RALEIGH, N.C. (WNCN) — Republicans in the state legislature are expected to unveil their plans this week to redraw North Carolina’s 14 congressional districts, as well as, the seats for the General Assembly, which will have significant impacts on the 2024 election.

Rep. Jason Saine (R-Lincoln) said he expects the proposed maps to be available to the public on Wednesday. State House and Senate committees have scheduled meetings for Thursday.

Democratic Gov. Roy Cooper does not have the power to veto redistricting bills. That means the new maps will become law after the legislature adopts them, which could happen next week.

While he didn’t reveal details, Sen. Ralph Hise (R-Mitchell) said the proposed congressional districts will change “a little more significantly” than the current state legislative districts will.

North Carolina is currently represented by seven Democrats and seven Republicans in the U.S. House of Representatives. The state Supreme Court, which had a Democratic majority at the time, adopted the current districts after throwing out districts state Republicans drew, deeming them to be illegal partisan gerrymanders.

Following the 2022 election, Republicans now have a majority on the court. Earlier this year, the court reversed the previous ruling, giving Republicans in the legislature more latitude to draw the districts.

Chris Cooper, an expert on state politics at Western Carolina University, says he expects Republicans will draw the congressional districts to make it possible for the GOP to flip three to four seats currently held by Democrats.

“It’s huge. We’re talking about moving a battleground state, which North Carolina certainly is, from an even split to the one party gaining a few seats out of that,” said Cooper. “It’s an incredibly big deal in any year, particularly given how tight the country is right now, how tight the U.S. Congress is right now.”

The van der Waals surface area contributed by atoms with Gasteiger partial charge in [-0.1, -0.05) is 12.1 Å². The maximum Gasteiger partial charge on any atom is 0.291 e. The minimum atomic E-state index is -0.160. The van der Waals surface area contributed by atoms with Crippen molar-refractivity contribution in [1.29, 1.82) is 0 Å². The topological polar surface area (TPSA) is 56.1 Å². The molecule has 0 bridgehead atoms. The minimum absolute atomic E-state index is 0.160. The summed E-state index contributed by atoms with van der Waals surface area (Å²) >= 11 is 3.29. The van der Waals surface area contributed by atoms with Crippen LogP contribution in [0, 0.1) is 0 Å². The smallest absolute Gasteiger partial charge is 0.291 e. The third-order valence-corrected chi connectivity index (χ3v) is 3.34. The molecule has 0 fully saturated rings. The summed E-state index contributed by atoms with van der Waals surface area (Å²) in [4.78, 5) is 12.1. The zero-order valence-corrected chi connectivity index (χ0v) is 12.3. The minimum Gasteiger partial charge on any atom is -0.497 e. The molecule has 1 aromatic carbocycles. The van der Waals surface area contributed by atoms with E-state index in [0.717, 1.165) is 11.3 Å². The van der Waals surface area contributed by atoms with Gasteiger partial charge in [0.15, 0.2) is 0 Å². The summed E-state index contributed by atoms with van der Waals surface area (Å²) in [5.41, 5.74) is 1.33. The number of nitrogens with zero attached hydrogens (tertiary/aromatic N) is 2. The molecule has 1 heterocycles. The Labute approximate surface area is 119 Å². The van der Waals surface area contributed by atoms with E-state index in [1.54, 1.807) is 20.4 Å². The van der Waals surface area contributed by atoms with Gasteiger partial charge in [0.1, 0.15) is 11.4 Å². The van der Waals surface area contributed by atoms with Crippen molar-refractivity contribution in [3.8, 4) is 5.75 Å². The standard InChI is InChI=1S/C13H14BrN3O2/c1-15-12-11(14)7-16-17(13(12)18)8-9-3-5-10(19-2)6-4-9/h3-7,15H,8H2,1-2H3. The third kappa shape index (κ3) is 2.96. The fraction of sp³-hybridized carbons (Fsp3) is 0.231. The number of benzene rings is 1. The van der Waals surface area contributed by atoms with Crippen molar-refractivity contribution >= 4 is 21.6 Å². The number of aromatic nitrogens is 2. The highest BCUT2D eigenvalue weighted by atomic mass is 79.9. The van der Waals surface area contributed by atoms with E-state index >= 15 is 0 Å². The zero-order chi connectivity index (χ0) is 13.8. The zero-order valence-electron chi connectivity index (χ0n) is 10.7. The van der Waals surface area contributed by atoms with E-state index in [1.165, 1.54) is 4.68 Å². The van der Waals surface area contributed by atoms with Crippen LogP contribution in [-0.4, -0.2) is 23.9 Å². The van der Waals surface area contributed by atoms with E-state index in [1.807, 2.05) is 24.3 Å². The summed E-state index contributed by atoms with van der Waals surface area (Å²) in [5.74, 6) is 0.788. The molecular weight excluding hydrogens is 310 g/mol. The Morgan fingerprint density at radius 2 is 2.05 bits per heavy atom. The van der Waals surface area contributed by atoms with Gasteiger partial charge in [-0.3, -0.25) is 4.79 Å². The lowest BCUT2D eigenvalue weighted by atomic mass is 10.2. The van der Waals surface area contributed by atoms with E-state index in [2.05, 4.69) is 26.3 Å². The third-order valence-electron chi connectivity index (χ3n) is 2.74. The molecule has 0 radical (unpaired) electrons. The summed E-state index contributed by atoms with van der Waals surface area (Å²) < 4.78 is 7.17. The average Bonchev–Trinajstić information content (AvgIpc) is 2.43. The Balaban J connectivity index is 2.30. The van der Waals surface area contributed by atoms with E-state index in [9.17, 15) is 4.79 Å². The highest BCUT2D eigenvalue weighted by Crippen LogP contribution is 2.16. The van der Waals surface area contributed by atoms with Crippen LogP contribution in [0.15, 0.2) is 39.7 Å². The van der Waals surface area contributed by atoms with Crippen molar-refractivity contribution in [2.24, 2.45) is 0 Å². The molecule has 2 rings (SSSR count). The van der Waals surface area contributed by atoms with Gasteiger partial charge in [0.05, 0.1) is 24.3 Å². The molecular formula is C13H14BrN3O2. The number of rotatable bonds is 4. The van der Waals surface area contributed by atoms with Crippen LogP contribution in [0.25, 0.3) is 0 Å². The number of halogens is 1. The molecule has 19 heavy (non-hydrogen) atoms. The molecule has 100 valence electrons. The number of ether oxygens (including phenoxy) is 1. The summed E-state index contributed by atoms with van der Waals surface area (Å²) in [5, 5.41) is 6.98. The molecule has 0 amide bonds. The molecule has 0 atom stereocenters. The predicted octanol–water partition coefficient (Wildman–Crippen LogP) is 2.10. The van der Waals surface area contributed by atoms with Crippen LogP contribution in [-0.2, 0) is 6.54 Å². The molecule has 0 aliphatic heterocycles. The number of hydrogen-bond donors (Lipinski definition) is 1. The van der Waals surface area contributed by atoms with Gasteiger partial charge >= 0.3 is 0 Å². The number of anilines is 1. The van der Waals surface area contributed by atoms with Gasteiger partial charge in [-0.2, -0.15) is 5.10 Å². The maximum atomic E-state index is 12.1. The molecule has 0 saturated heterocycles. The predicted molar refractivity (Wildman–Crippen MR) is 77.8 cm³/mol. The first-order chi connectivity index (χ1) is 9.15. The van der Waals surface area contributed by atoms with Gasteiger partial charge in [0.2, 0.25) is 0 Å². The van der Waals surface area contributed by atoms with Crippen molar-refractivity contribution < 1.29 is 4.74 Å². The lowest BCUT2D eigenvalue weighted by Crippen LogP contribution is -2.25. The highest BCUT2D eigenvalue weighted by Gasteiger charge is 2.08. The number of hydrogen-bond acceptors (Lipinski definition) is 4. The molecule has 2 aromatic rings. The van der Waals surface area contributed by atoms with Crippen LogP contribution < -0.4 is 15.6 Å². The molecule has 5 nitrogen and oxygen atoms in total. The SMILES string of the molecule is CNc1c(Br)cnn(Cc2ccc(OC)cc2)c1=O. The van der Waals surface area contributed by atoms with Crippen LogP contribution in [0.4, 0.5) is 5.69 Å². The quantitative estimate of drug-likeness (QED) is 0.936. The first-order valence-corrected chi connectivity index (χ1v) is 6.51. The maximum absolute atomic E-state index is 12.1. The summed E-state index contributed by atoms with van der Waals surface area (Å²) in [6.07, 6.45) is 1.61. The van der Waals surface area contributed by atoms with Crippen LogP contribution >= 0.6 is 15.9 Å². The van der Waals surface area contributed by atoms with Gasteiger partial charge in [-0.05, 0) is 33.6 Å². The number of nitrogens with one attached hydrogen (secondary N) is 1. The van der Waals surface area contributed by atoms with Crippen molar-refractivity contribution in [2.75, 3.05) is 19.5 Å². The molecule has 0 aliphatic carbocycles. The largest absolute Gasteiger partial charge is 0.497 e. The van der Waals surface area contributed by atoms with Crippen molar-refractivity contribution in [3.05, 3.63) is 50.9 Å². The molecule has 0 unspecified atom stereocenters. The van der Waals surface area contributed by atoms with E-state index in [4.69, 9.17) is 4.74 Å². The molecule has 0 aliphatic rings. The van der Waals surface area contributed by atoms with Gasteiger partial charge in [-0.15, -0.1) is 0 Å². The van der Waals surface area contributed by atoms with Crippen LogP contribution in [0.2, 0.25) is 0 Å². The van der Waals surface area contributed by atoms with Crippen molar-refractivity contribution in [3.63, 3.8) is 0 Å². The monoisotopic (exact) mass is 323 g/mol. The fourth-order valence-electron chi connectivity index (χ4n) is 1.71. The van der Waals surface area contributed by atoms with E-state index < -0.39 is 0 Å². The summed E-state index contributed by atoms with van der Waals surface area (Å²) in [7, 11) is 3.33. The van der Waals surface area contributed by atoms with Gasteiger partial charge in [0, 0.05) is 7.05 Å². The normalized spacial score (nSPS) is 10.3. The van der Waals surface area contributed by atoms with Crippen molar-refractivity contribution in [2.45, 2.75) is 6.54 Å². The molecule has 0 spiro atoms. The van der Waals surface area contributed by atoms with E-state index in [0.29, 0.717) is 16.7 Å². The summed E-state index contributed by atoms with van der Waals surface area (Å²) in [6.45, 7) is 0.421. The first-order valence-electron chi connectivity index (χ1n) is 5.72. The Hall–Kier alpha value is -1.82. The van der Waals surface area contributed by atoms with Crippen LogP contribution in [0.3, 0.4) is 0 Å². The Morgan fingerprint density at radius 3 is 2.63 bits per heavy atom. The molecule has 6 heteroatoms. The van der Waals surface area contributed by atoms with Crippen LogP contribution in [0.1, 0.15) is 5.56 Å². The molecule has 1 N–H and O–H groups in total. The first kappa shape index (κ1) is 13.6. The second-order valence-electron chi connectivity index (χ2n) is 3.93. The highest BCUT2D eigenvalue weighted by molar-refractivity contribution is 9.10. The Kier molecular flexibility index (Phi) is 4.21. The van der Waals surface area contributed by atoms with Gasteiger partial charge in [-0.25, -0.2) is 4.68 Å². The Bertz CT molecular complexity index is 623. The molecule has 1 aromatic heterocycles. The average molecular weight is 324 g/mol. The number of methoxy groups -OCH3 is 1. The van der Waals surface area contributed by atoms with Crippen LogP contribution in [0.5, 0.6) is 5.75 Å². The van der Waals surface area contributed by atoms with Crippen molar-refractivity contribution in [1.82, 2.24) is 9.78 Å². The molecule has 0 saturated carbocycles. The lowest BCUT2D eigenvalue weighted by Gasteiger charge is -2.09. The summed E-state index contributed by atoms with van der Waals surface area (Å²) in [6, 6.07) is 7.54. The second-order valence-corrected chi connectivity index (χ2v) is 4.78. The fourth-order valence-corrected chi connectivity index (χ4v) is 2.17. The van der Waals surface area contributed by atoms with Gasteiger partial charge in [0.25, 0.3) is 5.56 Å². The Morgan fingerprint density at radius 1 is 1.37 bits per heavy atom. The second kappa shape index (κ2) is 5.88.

Cooper said gains Republicans make in North Carolina through redistricting could be offset by gains Democrats make in other states, such as Alabama, where the U.S. Supreme Court ruled against Republicans.

Sen. Hise did not say what criteria Republicans in North Carolina used in drawing the districts but said they would reveal that along with the maps.

“I have no specific numbers that we have strived for in doing maps,” said Hise. “No, I have no goal of setting X number of districts either or as our current maps are drawn by the court, I also have no goal of saying 7-7 is our goal. We are drawing fair and contiguous maps.”

While the committees are scheduled to discuss the new maps Thursday, there will be no votes on them.

“Members will be free to open amendments here on the floor as well. That’s our process for passing a bill, and it doesn’t change for redistricting,” said Hise.

Chris Cooper says he expects the following four Democrats to be the most vulnerable: Rep. Jeff Jackson, Rep. Kathy Manning, Rep. Wiley Nickel, and Rep. Don Davis.

Jackson, who represents parts of Mecklenburg and Gaston counties, himself has said he expects Republicans to use the redistricting process “as an opportunity to take me out.”

Sen. Graig Meyer (D-Orange) said, “I think that the biggest obstacle to Republicans’ ability to gerrymander is still the Voting Rights Act and the limitations on racial gerrymandering.”

Meyer said when his party was in power that Democrats “shouldn’t have done it either” when it comes to gerrymandering districts.

He noted that when Republicans were out of power, House Speaker Tim Moore and Senate leader Phil Berger spoke in favor of creating an independent redistricting process.

“The U.S. Congress is closely divided. The country is closely divided. Every seat that gets drawn in a gerrymandered map potentially the Congress in one direction or another,” said Meyer. “North Carolina could have an approach that shows the nation how a divided state and a divided country could do things in a way that actually promotes competitive elections.”